Imagination (khayâl), as Corbin has shown, plays a major role in Ibn ‘Arabî’s writings. In the Openings, for example, he says about it, “After the knowledge of the divine names and of self-disclosure and its all-pervadingness, no pillar of knowledge is more complete”.

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William Blake, Nick Cave, and the Origins of Creativity

Nick Cave on William Blake: Where does Creativity come from? 

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The Australian musician and songwriter Nick Cave, responding on his website ‘The Red Hand Files‘ to the question ‘How do you know when you have written something worthwhile? What is your process?’, remarks that Blake’s insights into the nature of Imagination and the imaginative process were key to him in this:

In Issue #87 I wrote about my favourite line from the New Testament: ‘Mary Magdalene and the other Mary remained standing there in front of the tomb.’ To me, this line seems to sum up, among other things, the process of songwriting. William Blake said ‘Jesus is the imagination’ and these words have always resonated with me. They have bound together the notion of Jesus and the creative act, and lifted it into the supernatural sphere.

The moment of the cave.

This is a surely a fascinating observation, and connection. Why particularly that line from the Bible, that stood out for him so much, amid so many other striking lines? What was it about the image of the tomb, or the sense of both the possibility of emptiness and of emergence, the moment of waiting or expectation, that so resonated with him?  Was it some sort of analogy between the resurrected tomb and the cave of creativity, of ‘Imagination’? Thankfully, Cave himself provided some further illumination:

A large part of the process of songwriting is spent waiting in a state of attention before the unknown. We stand in vigil, waiting for Jesus to emerge from the tomb — the divine idea, the beautiful idea — and reveal Himself.

Cave’s sense that there is something ‘transcendent’ about our creative moments and experiences is very striking, and very unexpected in our commercialised, cynical, post-modern age. And also unexpected in an artist not writing from any orthodox religious perspective (“I’m not religious, and I’m not a Christian,” he once remarked, “but I do reserve the right to believe in the possibility of a god.”) Cave is aware that there is something profoundly strange about creativity, something mysterious (or “supernatural” as he puts it) about the process by which songs, and images, and poetry, emerge out of, apparently, thin air. Cave suggests that Blake is right to connect them not to material or mundane processes in this world but to something altogether deeper and more mysterious.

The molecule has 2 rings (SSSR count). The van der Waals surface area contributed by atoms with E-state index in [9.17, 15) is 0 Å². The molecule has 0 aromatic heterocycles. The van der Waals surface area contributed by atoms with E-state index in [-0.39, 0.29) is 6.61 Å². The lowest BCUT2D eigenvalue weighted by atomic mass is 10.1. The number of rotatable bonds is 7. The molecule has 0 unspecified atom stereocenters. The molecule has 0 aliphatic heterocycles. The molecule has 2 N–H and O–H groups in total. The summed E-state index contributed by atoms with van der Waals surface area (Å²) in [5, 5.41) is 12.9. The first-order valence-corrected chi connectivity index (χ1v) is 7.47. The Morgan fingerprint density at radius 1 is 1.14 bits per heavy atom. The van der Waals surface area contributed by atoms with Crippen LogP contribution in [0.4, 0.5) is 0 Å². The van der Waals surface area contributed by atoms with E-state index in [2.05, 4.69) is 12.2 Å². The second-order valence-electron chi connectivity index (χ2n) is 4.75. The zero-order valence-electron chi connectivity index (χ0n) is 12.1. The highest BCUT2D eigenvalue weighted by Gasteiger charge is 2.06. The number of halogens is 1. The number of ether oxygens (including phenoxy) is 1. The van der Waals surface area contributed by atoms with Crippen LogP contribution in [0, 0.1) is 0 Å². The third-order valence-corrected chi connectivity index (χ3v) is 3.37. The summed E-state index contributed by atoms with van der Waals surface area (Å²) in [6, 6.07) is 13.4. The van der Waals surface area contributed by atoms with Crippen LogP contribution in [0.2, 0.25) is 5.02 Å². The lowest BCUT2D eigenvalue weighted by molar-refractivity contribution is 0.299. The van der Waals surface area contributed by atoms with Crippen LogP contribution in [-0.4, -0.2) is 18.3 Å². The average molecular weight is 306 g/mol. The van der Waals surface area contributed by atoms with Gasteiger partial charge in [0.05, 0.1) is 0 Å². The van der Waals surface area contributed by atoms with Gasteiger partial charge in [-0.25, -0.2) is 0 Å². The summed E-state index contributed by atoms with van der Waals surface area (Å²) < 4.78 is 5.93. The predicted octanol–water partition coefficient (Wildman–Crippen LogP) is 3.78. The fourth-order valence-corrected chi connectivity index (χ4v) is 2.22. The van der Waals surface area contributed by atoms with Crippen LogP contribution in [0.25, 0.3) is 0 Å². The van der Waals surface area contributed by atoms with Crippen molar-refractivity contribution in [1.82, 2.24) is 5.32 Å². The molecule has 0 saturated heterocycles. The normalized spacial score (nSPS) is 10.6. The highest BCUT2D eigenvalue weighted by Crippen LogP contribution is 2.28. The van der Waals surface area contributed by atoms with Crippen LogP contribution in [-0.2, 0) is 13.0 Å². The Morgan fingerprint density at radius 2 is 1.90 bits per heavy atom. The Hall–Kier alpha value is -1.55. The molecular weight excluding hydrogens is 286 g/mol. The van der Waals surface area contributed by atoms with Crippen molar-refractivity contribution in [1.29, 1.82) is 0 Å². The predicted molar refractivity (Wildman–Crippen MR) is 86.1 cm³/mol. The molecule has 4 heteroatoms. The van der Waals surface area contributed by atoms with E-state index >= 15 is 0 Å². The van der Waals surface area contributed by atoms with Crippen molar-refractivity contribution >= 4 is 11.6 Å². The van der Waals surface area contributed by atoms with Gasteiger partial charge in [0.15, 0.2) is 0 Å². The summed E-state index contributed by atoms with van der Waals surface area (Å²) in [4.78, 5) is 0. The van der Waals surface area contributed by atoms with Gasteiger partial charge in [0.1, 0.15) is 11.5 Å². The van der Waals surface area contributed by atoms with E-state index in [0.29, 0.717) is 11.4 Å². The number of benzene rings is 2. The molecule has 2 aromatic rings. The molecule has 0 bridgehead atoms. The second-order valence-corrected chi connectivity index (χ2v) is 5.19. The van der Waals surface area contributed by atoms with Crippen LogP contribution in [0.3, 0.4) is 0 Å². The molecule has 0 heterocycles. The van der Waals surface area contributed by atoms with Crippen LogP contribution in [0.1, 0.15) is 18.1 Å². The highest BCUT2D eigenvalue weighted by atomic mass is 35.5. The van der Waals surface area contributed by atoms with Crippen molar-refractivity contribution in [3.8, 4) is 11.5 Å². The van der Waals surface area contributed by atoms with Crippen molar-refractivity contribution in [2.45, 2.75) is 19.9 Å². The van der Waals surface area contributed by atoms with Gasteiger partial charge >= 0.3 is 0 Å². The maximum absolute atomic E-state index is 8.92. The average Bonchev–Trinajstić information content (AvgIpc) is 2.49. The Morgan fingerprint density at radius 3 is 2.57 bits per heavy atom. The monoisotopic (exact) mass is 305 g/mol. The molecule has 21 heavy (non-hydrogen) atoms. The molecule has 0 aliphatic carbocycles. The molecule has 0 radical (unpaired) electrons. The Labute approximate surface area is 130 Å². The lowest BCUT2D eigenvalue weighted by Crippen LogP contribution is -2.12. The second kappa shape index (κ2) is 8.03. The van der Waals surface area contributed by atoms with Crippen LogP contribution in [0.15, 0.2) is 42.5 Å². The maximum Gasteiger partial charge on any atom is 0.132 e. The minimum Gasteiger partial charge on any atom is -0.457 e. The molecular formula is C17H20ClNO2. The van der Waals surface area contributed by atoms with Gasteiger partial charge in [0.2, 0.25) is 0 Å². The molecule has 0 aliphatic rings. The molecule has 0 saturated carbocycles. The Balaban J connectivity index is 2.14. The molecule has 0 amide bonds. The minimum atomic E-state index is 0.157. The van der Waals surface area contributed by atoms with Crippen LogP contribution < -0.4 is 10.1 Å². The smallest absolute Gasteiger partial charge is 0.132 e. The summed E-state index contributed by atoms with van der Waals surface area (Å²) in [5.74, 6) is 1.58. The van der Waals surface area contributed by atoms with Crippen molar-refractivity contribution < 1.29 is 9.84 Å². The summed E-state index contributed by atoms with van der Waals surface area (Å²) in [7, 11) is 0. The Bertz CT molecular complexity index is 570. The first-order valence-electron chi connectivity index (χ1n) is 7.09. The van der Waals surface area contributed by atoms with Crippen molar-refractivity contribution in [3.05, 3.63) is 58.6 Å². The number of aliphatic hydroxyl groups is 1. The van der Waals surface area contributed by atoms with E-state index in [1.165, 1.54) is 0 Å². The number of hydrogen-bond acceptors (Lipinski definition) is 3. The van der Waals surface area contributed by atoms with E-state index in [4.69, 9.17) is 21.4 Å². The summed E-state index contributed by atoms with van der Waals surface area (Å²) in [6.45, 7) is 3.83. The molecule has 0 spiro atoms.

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Mysterium Coniunctionis: Jung, Blake and the alchemy of the Brain, by Rod Tweedy

The Philosopher’s Stone and the integration of the Brain

Introduction

Mysterium Coniunctionis was Jung’s last great work. He was engaged on it for more than a decade, from 1941-1954, and finished it in his eightieth year. The book therefore occupies, as one critic observed, “the culminating position in his writings” (The Collected Works of C.G. Jung). In it he compellingly links the practices of alchemy and psychology through a profound analysis of symbolism and an examination of their shared ideas of the integration and ‘union of opposites’. As he notes, “Not only does this modern psychological discipline give us the key to the secrets of alchemy, but, conversely, alchemy provides the psychology of the unconscious with a meaningful historical basis.”

It’s a fascinating, illuminating, and at times breath-taking study, which draws not only on a wide number of alchemical texts but also on Kabbalistic ideas and symbols such as Adam Kadmon (Primordial Man), the Sefirot, and the union of the ‘Holy One’ and his bride. According to Jung, humankind has historically moved from a condition in which it projects the contents of its unconscious onto the world and heavens to one in which, as a result of a total identification with the rational powers of the ego, it has not only withdrawn its vivifying projections from the world but also fails to recognize or understand the archetypes of the unconscious mind.